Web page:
Speech by King Willem-Alexander at the reception at the High Museum of Art, Atlanta, United States

Mayor Dickens, Ladies and gentlemen,

We’re grateful that you’ve joined us this evening to reaffirm the friendship between the state of Georgia and the Kingdom of the Netherlands. My wife and I are delighted to be here in Atlanta, one of the most dynamic cities in the United States.

Across Europe, Atlanta is famous for having the world’s busiest airport. Millions of passengers pass through it. 
But anyone who truly wants to get to know the city needs to leave the airport and head out to discover its magic. Just as we have done today.

What’s especially striking is the way this city cherishes its history, passing it on to new generations. We saw that this morning at the Martin Luther King, Jr. Center. We saw it at the BeltLine, where you can follow the tracks of a former railroad, now transformed into a unique public space. 

And of course we could see it at the Patchwerk Recording Studios, where hip hop bloomed in the 1980s and 90s. After all, everyone knows that if you want real hip hop, you have to come to Atlanta.

For us it feels good to be able to offer Atlanta something in return, from a cultural perspective. No rap, but Rembrandt – right here at the High Museum of Art. If you haven’t yet seen the exhibition ‘Dutch Art in a Global Age’, I can wholeheartedly recommend it.

The exhibition revisits the seventeenth century, when Dutch ships sailed the seven seas. A time in which the arts and the economy were flourishing like never before. But also a time in which colonial exploitation was inflicting deep wounds. That, too, is a part of our story.

It is a mark of a free and open society that you learn from the past and put all your energies into building a better future. And this is the main focus of our visit. Because you can’t build a better future on your own. In that respect, Georgia is a fantastic partner.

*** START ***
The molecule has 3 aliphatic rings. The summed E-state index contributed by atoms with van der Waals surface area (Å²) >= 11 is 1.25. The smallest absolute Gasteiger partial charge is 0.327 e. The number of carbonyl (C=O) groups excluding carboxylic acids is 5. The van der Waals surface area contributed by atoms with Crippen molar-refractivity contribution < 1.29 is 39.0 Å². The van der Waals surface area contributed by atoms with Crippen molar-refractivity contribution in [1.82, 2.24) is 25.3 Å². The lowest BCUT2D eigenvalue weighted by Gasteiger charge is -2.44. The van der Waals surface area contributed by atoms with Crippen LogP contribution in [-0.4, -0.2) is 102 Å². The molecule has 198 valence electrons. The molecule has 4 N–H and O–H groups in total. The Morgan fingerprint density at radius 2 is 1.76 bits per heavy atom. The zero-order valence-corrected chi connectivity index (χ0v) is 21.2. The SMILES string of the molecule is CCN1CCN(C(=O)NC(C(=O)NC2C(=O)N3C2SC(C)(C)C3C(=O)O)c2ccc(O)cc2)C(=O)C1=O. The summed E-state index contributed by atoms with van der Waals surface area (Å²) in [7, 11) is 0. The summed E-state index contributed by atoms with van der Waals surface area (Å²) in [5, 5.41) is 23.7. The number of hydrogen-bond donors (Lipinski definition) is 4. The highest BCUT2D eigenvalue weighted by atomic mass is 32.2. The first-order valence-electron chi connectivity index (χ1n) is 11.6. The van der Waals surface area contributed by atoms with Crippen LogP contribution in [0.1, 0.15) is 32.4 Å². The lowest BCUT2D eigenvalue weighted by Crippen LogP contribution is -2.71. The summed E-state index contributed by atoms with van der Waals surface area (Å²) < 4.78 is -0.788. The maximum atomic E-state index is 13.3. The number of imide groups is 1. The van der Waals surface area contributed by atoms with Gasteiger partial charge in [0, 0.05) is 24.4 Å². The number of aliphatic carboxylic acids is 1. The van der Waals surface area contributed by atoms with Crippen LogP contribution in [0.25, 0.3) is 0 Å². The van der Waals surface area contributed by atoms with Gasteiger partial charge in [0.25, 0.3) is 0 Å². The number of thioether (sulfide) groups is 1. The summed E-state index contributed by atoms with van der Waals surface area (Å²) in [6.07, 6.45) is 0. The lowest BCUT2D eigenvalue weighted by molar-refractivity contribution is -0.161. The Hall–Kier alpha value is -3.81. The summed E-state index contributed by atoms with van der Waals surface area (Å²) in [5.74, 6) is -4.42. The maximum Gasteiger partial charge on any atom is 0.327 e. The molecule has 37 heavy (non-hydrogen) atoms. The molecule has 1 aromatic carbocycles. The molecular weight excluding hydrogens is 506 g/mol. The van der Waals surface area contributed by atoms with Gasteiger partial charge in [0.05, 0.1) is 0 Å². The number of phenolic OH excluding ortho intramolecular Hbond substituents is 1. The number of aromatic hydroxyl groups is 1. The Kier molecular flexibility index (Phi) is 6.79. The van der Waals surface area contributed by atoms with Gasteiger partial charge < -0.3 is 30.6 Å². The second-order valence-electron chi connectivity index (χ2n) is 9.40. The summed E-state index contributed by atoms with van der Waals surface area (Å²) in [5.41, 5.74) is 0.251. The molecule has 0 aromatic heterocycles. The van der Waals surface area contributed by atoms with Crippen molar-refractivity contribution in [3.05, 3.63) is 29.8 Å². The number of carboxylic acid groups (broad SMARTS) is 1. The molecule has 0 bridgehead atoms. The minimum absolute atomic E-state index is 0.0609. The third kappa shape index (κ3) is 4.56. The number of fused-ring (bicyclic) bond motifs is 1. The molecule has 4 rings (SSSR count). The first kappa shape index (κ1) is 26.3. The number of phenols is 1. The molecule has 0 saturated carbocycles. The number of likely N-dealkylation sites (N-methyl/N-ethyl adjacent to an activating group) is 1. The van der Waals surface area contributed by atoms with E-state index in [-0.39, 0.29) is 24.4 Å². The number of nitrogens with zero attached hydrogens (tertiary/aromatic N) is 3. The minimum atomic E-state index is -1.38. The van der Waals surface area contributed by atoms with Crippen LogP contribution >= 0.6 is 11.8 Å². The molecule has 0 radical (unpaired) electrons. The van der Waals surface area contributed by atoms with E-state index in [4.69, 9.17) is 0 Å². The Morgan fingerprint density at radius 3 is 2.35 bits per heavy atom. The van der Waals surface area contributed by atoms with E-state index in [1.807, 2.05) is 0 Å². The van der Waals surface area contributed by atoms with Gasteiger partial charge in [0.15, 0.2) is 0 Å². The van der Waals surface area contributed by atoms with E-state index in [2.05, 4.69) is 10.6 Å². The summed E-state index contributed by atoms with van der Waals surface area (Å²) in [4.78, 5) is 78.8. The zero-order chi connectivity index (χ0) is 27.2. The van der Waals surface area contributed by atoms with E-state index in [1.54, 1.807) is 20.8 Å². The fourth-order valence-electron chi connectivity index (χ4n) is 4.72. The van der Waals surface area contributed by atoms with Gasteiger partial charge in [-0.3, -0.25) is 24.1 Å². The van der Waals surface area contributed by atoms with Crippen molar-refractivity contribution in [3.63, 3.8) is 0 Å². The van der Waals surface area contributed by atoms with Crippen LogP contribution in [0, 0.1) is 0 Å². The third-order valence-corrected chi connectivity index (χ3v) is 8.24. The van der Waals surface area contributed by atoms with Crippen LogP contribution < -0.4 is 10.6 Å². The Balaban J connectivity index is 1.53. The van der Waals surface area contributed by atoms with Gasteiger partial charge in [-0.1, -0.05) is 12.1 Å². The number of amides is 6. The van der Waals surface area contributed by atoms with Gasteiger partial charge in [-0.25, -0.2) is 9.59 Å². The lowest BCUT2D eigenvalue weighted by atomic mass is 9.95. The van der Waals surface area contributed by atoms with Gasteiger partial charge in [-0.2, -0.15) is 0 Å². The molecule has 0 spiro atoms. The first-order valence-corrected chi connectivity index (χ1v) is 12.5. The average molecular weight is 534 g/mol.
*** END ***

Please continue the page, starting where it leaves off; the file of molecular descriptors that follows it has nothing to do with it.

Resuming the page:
The Netherlands is already Georgia’s fifth-biggest foreign investor. Our economic ties account for 32,000 jobs here in the Peach State. This afternoon we witnessed the start of further growth, when we opened NewCold’s automated cold chain facility in McDonough.

But our partnership extends well beyond the economy. We also complement each other perfectly when it comes to healthcare research. We saw that today at the Centers for Disease Control and Prevention. 
We’re also united by themes like sustainability and climate action. And I’ve already touched on art and culture.

I hope that our visit will help strengthen those ties even more. And if there’s one thing I hope you will remember, it’s this: the Kingdom of the Netherlands is much closer than you think. You don’t need to cross the Atlantic. Three autonomous countries within our Kingdom are actually quite close by, in the Caribbean: St Maarten, Curaçao and Aruba. And I’m proud that they are represented here this evening in Atlanta.
The Queen and I look forward to meeting a number of you shortly. And to the next stage of our journey, when we visit Savannah tomorrow. 

I hope that this evening you will have the opportunity to deepen existing friendships and build new ones too. I can assure you that we will keep Georgia on our minds!

Thank you.